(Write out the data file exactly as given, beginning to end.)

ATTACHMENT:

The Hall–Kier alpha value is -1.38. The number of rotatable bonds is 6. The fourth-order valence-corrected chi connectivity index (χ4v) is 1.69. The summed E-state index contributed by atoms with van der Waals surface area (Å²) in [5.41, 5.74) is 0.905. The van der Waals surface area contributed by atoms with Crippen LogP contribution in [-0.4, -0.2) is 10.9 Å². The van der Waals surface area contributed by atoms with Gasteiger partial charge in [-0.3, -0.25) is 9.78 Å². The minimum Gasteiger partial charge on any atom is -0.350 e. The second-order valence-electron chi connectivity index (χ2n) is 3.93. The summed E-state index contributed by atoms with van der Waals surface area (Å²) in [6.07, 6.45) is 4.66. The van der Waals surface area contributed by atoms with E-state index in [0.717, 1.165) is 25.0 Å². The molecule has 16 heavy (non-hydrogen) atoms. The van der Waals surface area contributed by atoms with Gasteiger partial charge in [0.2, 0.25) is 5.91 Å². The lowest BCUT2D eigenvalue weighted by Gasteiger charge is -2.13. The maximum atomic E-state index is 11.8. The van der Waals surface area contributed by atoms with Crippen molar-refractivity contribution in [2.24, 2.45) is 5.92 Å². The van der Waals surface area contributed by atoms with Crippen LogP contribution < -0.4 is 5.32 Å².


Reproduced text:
The Hall–Kier alpha value is -1.38. The number of rotatable bonds is 6. The fourth-order valence-corrected chi connectivity index (χ4v) is 1.69. The summed E-state index contributed by atoms with van der Waals surface area (Å²) in [5.41, 5.74) is 0.905. The van der Waals surface area contributed by atoms with Crippen LogP contribution in [-0.4, -0.2) is 10.9 Å². The van der Waals surface area contributed by atoms with Gasteiger partial charge in [-0.3, -0.25) is 9.78 Å². The minimum Gasteiger partial charge on any atom is -0.350 e. The second-order valence-electron chi connectivity index (χ2n) is 3.93. The summed E-state index contributed by atoms with van der Waals surface area (Å²) in [6.07, 6.45) is 4.66. The van der Waals surface area contributed by atoms with E-state index in [0.717, 1.165) is 25.0 Å². The molecule has 16 heavy (non-hydrogen) atoms. The van der Waals surface area contributed by atoms with Gasteiger partial charge in [0.2, 0.25) is 5.91 Å². The lowest BCUT2D eigenvalue weighted by Gasteiger charge is -2.13. The maximum atomic E-state index is 11.8. The van der Waals surface area contributed by atoms with Crippen molar-refractivity contribution in [2.24, 2.45) is 5.92 Å². The van der Waals surface area contributed by atoms with Crippen LogP contribution < -0.4 is 5.32 Å².